FLY AWAY HOME: SPECIAL EDITION
Review by Alex Haberstroh
Daniels, Anna Paquin, Dana Delany, Terry Kinney
Director: Carroll Ballard
Audio: Dolby Digital 5.1, Dolby Surround (English, French, Spanish, Portuguese)
Video: 1.85:1 Anamorphic Widescreen
Subtitles: English, French, Spanish, Portuguese, Chinese, Korean, Thai
Studio: Columbia Tri-Star
Features: See Review
Length: 107 minutes
Release Date: August 7, 2001
When Fly Away
Home debuted in theaters, I intentionally avoided it.
The premise sounded nothing short of sugary-coated family fare that would
only make me contemplate beating myself to death with the arm of the movie seat.
The story centers
on fourteen-year-old Amy Alden (Paquin), who in the first five minutes of the
story suffers through a violent car crash when her mother somehow loses control
of their car, leaving her mother dead and Amy mentally/physically traumatized.
When her estranged father Tom (Daniels) shows up in New Zealand shortly
thereafter to take Amy back to his home in Canada, she resists, as she has not
seen him in ten years, and feels she doesn’t need him any more.
What results is a
series of awkward attempts by Tom to bond with Amy, yet it is not until she
discovers some abandoned goose eggs, left by the carnage of the local
developers’ bulldozers, that he is finally able to connect with her.
Raising the geese as their surrogate mother, Amy is able to find new
strength and love that the fatal accident had almost burned out.
this is where the actual point of the story comes), as the Canadian geese grow
older, they have an instinct to fly south before winter hits.
But since geese, just like most mammals, learn much of what they need to
know from the previous generation, Amy is ill-equipped to teach them about
flight and migration paths. Thus,
if the geese’s wings aren’t clipped they could fly into power lines, fences,
or be turned into a tasty meal…mmmmm.
Not wanting to clip
their wings, Tom, who has quite the talent for invention and a love of flying,
decides that he can get the geese, who follow Amy everywhere, to follow them in
a gyrocopter down to the coast of southern America.
As I mentioned in
the beginning, this was something I thought would be akin to putting my head in
a meat grinder. Knowing that Canada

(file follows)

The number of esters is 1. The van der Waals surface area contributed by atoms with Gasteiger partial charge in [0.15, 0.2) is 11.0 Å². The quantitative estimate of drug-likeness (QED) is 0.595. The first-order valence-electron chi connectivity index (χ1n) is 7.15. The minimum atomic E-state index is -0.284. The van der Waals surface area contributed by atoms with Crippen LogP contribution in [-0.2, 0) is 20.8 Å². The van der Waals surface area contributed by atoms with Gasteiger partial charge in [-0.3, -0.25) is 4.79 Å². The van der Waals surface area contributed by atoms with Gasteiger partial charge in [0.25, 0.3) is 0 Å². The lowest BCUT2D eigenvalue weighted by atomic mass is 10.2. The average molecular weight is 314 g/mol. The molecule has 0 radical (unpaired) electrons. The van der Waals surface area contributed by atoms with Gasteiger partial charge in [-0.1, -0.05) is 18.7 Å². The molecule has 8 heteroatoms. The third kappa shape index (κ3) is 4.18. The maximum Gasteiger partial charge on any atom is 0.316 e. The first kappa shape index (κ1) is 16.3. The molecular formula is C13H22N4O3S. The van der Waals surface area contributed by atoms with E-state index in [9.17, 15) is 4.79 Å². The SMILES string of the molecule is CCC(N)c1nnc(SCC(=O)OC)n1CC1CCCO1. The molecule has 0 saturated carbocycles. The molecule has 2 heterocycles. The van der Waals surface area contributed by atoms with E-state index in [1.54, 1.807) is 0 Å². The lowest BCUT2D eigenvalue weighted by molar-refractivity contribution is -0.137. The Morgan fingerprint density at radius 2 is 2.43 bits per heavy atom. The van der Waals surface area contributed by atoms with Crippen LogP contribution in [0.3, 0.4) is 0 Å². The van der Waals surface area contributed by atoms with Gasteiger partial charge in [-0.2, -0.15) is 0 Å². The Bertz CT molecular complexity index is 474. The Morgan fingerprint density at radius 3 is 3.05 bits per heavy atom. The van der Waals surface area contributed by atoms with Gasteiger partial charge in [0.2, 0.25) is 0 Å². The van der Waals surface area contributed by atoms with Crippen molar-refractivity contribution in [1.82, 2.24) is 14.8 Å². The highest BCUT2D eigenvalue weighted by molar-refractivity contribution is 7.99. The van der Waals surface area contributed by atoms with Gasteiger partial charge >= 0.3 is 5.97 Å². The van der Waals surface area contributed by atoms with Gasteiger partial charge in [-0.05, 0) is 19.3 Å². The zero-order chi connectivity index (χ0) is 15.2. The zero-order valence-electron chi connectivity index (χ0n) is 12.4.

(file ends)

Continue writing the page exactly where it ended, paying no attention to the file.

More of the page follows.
geese are typically highly territorial, cantankerous birds, I thought it would
be hard to shed a tear over them. Going
in with low expectations, though, I was quite surprised.
The acting is quite good, particularly the performances of Daniels and
Paquin, who seem to bring life and honesty to a story that could have otherwise
drowned in sappiness. Instead, the film seems like an honest feel-good movie rather
than a cheap one, which tries to manipulate our feelings through music cues.
This one is a great
title to get for, or to watch with, your kids.
Check it out!
Columbia once again proves why they are one of the premier
DVD companies. This is an
eye-opening anamorphic transfer that is bright and crisp.
Especially impressive were the close up shots of the geese that were so
clear, I could even distinguish their pupils.
The audio is
another pleasing treat as well. Not
only has Columbia included a vibrant Dolby Digital 5.1 track, but also Dolby
surround tracks in English, French, Spanish and Portuguese.
In terms of
performance, the 5.1 track is a winner across the board.
The opening music comes across well as both smooth and haunting.
Furthermore, there are some moments where the subwoofer performs at
surprisingly low levels, providing the crunching bass of construction equipment.
Thankfully, even with the occasional loud moments of music and sound
effects, the dialogue isn’t lost in the mix; instead Columbia has offered a
strong track that is quite active.
Next up the
approximately fifty-minute documentary “The Ultra Geese,” focuses on the
work done by real life preservationists William Lishman and Joseph Duff.
Although it’s sometimes a bit long, this is still a very informative
documentary about imprinting done with birds like geese, swans, and cranes.
After that are two
featurettes. The first,
“Operation Migration: Birds of a Feather,” discusses imprinting and other
things mentioned in “The Ultra Geese,” although they do add a few points
here and there, so it’s worth checking out for those highly interested. The second included featurette is “Leading the Flock: The
Making of Fly Away Home”. I
generally dislike HBO featurettes, as they are usually just promos for the film,
making them worthless once you’ve already seen it.
In this case, the featurette isn’t painful, but isn’t exceptional
Rounding out the
package are trailers for the film and other children’s fare and filmographies.
All in all, this is a nice package that should please both fans and